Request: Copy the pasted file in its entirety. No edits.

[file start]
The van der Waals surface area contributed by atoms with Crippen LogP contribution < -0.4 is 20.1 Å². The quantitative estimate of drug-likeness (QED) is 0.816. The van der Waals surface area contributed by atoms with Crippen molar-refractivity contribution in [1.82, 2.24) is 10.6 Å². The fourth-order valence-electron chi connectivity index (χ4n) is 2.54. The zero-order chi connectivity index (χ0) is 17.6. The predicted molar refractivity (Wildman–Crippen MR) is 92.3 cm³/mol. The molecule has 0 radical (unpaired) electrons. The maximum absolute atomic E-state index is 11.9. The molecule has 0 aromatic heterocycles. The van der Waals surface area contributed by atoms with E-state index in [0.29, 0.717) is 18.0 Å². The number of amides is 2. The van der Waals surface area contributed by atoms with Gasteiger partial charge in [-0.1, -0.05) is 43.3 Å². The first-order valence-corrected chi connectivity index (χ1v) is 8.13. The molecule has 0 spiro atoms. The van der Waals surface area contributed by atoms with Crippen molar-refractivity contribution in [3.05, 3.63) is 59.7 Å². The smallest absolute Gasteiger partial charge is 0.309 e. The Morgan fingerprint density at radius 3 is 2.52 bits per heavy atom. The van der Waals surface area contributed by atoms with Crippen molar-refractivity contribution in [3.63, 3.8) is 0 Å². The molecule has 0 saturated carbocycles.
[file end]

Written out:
The van der Waals surface area contributed by atoms with Crippen LogP contribution < -0.4 is 20.1 Å². The quantitative estimate of drug-likeness (QED) is 0.816. The van der Waals surface area contributed by atoms with Crippen molar-refractivity contribution in [1.82, 2.24) is 10.6 Å². The fourth-order valence-electron chi connectivity index (χ4n) is 2.54. The zero-order chi connectivity index (χ0) is 17.6. The predicted molar refractivity (Wildman–Crippen MR) is 92.3 cm³/mol. The molecule has 0 radical (unpaired) electrons. The maximum absolute atomic E-state index is 11.9. The molecule has 0 aromatic heterocycles. The van der Waals surface area contributed by atoms with E-state index in [0.29, 0.717) is 18.0 Å². The number of amides is 2. The van der Waals surface area contributed by atoms with Gasteiger partial charge in [-0.1, -0.05) is 43.3 Å². The first-order valence-corrected chi connectivity index (χ1v) is 8.13. The molecule has 0 spiro atoms. The van der Waals surface area contributed by atoms with Crippen molar-refractivity contribution in [3.05, 3.63) is 59.7 Å². The smallest absolute Gasteiger partial charge is 0.309 e. The Morgan fingerprint density at radius 3 is 2.52 bits per heavy atom. The van der Waals surface area contributed by atoms with Crippen molar-refractivity contribution in [3.63, 3.8) is 0 Å². The molecule has 0 saturated carbocycles.